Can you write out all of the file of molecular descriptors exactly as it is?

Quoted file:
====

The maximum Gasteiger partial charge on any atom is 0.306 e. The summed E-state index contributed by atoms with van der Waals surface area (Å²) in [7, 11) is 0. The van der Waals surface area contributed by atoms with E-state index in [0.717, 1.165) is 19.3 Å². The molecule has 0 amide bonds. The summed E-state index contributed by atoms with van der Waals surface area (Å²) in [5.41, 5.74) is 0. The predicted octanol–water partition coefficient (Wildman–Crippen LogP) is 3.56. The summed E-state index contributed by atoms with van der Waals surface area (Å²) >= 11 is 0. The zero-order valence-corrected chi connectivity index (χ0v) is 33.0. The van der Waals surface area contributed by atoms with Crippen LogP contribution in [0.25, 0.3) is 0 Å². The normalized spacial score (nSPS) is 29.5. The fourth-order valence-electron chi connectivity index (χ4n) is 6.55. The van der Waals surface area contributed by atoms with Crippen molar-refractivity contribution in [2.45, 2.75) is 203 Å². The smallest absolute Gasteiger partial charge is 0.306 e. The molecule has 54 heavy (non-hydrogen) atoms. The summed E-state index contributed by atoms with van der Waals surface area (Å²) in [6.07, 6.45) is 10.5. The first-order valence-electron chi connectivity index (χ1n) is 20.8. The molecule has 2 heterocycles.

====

The maximum Gasteiger partial charge on any atom is 0.306 e. The summed E-state index contributed by atoms with van der Waals surface area (Å²) in [7, 11) is 0. The van der Waals surface area contributed by atoms with E-state index in [0.717, 1.165) is 19.3 Å². The molecule has 0 amide bonds. The summed E-state index contributed by atoms with van der Waals surface area (Å²) in [5.41, 5.74) is 0. The predicted octanol–water partition coefficient (Wildman–Crippen LogP) is 3.56. The summed E-state index contributed by atoms with van der Waals surface area (Å²) >= 11 is 0. The zero-order valence-corrected chi connectivity index (χ0v) is 33.0. The van der Waals surface area contributed by atoms with Crippen LogP contribution in [0.25, 0.3) is 0 Å². The normalized spacial score (nSPS) is 29.5. The fourth-order valence-electron chi connectivity index (χ4n) is 6.55. The van der Waals surface area contributed by atoms with Crippen molar-refractivity contribution in [2.45, 2.75) is 203 Å². The smallest absolute Gasteiger partial charge is 0.306 e. The molecule has 54 heavy (non-hydrogen) atoms. The summed E-state index contributed by atoms with van der Waals surface area (Å²) in [6.07, 6.45) is 10.5. The first-order valence-electron chi connectivity index (χ1n) is 20.8. The molecule has 2 heterocycles.